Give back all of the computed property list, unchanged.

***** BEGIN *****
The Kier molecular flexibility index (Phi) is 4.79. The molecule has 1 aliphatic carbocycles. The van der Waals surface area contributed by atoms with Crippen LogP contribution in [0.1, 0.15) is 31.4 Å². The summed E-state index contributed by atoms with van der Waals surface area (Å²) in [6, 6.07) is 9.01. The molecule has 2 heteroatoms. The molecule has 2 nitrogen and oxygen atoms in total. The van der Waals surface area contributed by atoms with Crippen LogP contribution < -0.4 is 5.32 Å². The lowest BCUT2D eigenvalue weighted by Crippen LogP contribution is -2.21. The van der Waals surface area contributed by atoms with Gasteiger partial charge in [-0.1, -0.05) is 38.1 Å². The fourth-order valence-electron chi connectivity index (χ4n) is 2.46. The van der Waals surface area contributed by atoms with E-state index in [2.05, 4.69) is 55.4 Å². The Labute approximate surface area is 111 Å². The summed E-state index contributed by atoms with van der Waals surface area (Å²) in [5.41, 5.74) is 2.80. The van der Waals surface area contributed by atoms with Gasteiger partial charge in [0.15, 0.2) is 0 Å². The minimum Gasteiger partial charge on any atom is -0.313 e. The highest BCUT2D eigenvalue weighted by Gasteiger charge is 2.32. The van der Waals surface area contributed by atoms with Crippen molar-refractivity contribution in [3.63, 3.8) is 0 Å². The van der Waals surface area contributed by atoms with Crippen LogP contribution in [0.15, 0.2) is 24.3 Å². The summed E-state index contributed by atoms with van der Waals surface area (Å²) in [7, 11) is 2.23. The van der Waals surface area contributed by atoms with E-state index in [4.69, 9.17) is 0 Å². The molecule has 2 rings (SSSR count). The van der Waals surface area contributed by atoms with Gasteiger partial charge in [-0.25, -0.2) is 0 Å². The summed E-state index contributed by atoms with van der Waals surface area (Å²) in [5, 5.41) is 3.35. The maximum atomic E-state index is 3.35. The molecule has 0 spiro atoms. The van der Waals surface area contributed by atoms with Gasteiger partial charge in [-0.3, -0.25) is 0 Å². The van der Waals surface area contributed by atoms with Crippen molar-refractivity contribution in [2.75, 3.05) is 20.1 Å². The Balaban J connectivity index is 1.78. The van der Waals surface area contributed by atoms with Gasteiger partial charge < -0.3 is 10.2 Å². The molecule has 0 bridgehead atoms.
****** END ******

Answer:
The Kier molecular flexibility index (Phi) is 4.79. The molecule has 1 aliphatic carbocycles. The van der Waals surface area contributed by atoms with Crippen LogP contribution in [0.1, 0.15) is 31.4 Å². The summed E-state index contributed by atoms with van der Waals surface area (Å²) in [6, 6.07) is 9.01. The molecule has 2 heteroatoms. The molecule has 2 nitrogen and oxygen atoms in total. The van der Waals surface area contributed by atoms with Crippen LogP contribution < -0.4 is 5.32 Å². The lowest BCUT2D eigenvalue weighted by Crippen LogP contribution is -2.21. The van der Waals surface area contributed by atoms with Gasteiger partial charge in [-0.1, -0.05) is 38.1 Å². The fourth-order valence-electron chi connectivity index (χ4n) is 2.46. The van der Waals surface area contributed by atoms with E-state index in [2.05, 4.69) is 55.4 Å². The Labute approximate surface area is 111 Å². The summed E-state index contributed by atoms with van der Waals surface area (Å²) in [5.41, 5.74) is 2.80. The van der Waals surface area contributed by atoms with Gasteiger partial charge in [0.15, 0.2) is 0 Å². The minimum Gasteiger partial charge on any atom is -0.313 e. The highest BCUT2D eigenvalue weighted by Gasteiger charge is 2.32. The van der Waals surface area contributed by atoms with Crippen molar-refractivity contribution in [3.63, 3.8) is 0 Å². The van der Waals surface area contributed by atoms with Crippen LogP contribution in [0.15, 0.2) is 24.3 Å². The summed E-state index contributed by atoms with van der Waals surface area (Å²) in [7, 11) is 2.23. The van der Waals surface area contributed by atoms with E-state index in [4.69, 9.17) is 0 Å². The molecule has 2 rings (SSSR count). The van der Waals surface area contributed by atoms with Gasteiger partial charge in [-0.25, -0.2) is 0 Å². The summed E-state index contributed by atoms with van der Waals surface area (Å²) in [5, 5.41) is 3.35. The maximum atomic E-state index is 3.35. The molecule has 0 spiro atoms. The van der Waals surface area contributed by atoms with Gasteiger partial charge in [-0.3, -0.25) is 0 Å². The van der Waals surface area contributed by atoms with Crippen molar-refractivity contribution in [2.75, 3.05) is 20.1 Å². The Balaban J connectivity index is 1.78. The van der Waals surface area contributed by atoms with Gasteiger partial charge < -0.3 is 10.2 Å². The molecule has 0 bridgehead atoms.